Prestwick Airport workers have overwhelmingly backed strike action in a dispute over a real terms pay cut and poverty pay, Scotland’s leading aviation trade union, Unite, confirmed today (July 20).
By 78 per cent on an 84 per cent turnout, Unite members supported strike action with Prestwick Airport now set to face disruption in the coming weeks. The action will start on Friday, August 5 and will continue over four weeks on every Sunday, Monday, Wednesday and Friday.
The dispute centres on the refusal of Prestwick Airport’s management to pay shift allowances and meet the Real Living Wage (£9.90) rate for new starters.
Unite represents more than 80 workers including airport security, firefighters, airfield operators, ground crew, ground handling, cargo, customer services, and cleaners. The workers have demanded a significant wage increase with inflation reaching a 40-year high at 11.7 per cent. The last offer on the table for the workforce was between 4 and 6.5 percent.
Unite can confirm that talks facilitated by the Advisory, Conciliation and Arbitration Service (Acas) involving both parties will reconvene on Thursday afternoon in a last-ditch attempt to reach a deal that meets the aspirations of the workers before strike action occurs.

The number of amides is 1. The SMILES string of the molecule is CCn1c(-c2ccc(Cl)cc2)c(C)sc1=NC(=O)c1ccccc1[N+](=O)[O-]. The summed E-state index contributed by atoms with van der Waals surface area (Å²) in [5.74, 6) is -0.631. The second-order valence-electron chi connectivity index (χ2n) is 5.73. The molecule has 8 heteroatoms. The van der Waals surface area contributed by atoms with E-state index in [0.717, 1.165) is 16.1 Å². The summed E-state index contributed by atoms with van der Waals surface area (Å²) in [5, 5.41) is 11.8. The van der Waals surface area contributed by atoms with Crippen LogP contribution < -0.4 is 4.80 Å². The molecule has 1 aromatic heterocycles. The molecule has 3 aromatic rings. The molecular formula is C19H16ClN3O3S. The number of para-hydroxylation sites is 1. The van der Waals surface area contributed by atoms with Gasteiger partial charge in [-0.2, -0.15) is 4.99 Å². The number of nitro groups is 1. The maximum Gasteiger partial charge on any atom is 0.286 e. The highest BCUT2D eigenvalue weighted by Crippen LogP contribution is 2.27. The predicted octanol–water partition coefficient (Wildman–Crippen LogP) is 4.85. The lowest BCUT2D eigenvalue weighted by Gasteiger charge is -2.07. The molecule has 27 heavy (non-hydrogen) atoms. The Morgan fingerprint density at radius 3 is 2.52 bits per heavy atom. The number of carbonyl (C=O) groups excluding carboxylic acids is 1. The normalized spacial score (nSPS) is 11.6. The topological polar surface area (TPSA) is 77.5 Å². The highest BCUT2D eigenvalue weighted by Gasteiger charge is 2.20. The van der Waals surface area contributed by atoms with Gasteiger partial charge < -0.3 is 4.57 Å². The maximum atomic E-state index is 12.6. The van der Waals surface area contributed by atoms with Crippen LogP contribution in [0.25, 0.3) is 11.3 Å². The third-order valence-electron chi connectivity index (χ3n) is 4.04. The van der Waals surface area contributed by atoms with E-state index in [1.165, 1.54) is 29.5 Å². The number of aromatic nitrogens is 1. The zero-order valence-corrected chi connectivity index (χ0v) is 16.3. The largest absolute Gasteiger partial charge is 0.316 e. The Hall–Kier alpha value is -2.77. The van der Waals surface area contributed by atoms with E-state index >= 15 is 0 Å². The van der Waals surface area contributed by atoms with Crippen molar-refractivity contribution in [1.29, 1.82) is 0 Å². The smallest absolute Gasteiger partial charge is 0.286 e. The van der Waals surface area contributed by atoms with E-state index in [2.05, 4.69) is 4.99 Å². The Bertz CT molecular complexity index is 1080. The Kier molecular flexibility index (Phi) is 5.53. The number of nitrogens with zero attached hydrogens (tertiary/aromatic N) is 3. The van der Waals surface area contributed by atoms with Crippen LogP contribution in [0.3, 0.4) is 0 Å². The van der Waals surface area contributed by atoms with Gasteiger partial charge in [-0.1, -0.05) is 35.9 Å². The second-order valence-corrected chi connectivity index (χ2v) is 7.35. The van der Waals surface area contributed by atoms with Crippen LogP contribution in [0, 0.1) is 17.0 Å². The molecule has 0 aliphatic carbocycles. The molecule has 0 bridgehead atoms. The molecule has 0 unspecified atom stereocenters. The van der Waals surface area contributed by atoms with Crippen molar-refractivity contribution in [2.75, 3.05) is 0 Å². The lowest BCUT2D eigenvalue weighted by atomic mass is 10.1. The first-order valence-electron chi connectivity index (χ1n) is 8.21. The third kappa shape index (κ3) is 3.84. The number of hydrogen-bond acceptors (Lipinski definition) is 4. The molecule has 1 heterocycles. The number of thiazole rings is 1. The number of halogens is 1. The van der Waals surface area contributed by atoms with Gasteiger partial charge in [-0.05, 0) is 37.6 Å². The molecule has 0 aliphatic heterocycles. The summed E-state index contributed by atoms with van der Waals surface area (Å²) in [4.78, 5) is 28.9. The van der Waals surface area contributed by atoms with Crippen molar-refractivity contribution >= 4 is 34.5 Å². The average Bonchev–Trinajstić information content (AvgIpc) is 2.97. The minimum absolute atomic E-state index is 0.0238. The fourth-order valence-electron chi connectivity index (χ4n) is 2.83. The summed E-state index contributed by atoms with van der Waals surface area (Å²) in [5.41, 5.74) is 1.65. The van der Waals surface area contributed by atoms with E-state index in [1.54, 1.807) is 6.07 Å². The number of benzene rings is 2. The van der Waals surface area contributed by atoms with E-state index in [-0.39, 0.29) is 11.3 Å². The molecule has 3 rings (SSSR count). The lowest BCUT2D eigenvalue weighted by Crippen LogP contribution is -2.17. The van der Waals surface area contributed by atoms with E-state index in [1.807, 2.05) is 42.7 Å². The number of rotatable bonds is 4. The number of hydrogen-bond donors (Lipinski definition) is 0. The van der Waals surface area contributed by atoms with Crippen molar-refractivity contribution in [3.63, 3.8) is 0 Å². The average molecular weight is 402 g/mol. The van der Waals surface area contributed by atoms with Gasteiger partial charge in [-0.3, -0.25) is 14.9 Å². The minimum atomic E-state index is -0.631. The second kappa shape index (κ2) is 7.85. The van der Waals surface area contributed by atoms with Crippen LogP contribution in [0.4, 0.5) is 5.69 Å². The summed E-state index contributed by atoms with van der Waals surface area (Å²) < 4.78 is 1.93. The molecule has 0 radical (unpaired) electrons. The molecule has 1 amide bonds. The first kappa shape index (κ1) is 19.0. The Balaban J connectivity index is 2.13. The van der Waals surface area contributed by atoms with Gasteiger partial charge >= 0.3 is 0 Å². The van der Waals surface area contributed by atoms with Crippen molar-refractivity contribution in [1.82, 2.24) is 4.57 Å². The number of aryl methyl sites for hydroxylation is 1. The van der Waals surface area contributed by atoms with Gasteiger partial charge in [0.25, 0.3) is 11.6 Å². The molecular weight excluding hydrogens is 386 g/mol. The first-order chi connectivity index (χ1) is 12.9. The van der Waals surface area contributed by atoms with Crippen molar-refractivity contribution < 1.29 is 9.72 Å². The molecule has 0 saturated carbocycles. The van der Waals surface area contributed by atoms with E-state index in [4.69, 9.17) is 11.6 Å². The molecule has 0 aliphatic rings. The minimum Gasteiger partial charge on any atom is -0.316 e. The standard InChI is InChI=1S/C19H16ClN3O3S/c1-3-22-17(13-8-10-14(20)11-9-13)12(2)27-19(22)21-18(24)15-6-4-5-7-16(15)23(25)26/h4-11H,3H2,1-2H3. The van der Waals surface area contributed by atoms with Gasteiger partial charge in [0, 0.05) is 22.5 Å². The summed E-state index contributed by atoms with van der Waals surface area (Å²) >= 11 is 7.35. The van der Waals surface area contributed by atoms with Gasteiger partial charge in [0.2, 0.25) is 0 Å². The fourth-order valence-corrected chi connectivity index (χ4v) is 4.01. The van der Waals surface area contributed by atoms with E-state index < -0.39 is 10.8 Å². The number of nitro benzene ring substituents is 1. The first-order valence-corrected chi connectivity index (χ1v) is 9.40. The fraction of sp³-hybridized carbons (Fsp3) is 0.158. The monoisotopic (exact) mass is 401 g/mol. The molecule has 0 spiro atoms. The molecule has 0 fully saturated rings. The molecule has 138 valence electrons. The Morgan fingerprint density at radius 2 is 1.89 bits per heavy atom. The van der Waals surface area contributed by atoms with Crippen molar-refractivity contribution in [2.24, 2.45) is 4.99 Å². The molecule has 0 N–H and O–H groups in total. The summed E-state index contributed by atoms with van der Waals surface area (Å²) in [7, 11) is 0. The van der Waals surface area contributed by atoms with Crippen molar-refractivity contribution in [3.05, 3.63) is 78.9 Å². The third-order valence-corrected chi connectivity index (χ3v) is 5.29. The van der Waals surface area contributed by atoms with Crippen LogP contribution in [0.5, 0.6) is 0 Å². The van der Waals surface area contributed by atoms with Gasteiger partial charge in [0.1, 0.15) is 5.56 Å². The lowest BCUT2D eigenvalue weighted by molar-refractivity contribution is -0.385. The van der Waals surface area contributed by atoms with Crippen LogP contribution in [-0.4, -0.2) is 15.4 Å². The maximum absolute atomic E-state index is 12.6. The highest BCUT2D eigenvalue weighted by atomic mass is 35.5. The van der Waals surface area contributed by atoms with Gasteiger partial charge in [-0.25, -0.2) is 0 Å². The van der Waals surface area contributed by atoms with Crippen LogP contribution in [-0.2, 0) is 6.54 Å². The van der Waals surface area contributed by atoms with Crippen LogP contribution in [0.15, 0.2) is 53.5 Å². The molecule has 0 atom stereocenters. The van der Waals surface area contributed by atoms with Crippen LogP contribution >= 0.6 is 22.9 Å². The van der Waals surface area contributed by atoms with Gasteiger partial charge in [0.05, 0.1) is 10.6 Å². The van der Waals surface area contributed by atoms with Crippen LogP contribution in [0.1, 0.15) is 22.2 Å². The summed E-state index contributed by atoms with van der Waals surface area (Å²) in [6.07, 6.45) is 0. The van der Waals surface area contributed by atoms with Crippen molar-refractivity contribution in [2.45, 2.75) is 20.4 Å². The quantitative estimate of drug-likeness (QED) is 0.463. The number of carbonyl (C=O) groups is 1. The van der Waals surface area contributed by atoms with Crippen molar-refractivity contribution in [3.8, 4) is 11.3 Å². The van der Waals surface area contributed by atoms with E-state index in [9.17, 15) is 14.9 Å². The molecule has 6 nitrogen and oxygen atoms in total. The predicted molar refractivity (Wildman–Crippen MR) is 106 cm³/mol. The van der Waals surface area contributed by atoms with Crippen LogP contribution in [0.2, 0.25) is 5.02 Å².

Unite general secretary Sharon Graham said, “Prestwick Airport management have one last chance before their rock bottom pay offer results in strike action. The last offer was not only well below inflation but it also proposes to pay new starters a rate lower than the real living wage. Our members deserve the public’s support in this battle, and we will fully support them in their fight for better jobs, pay and conditions.”
Prestwick Airport is also a cargo base and hosts significant numbers of military flights and refuels from North America, along with domestic and international commercial flights.
Siobhan McCready, Unite industrial officer added, “Unite’s members have overwhelmingly backed strike action because they are angry and frustrated. Talks are set to reconvene with Prestwick Airport management this week (Thursday) but we are not hopeful based on their arrogant attitude towards the workforce, while they shamelessly protect the pay packets of directors. All our members want is a fair rise and recognition for their flexibility and unsocial hours worked.”
The airport was taken into public ownership in November 2013 after being purchased by the Scottish Government for £1.
Unite is demanding the Scottish Government ‘practice what it preaches’ because Prestwick’s failure to pay a Real Living Wage, despite being publicly owned, undermines its much-trumpeted Fair Work agenda.
By Andrew Brady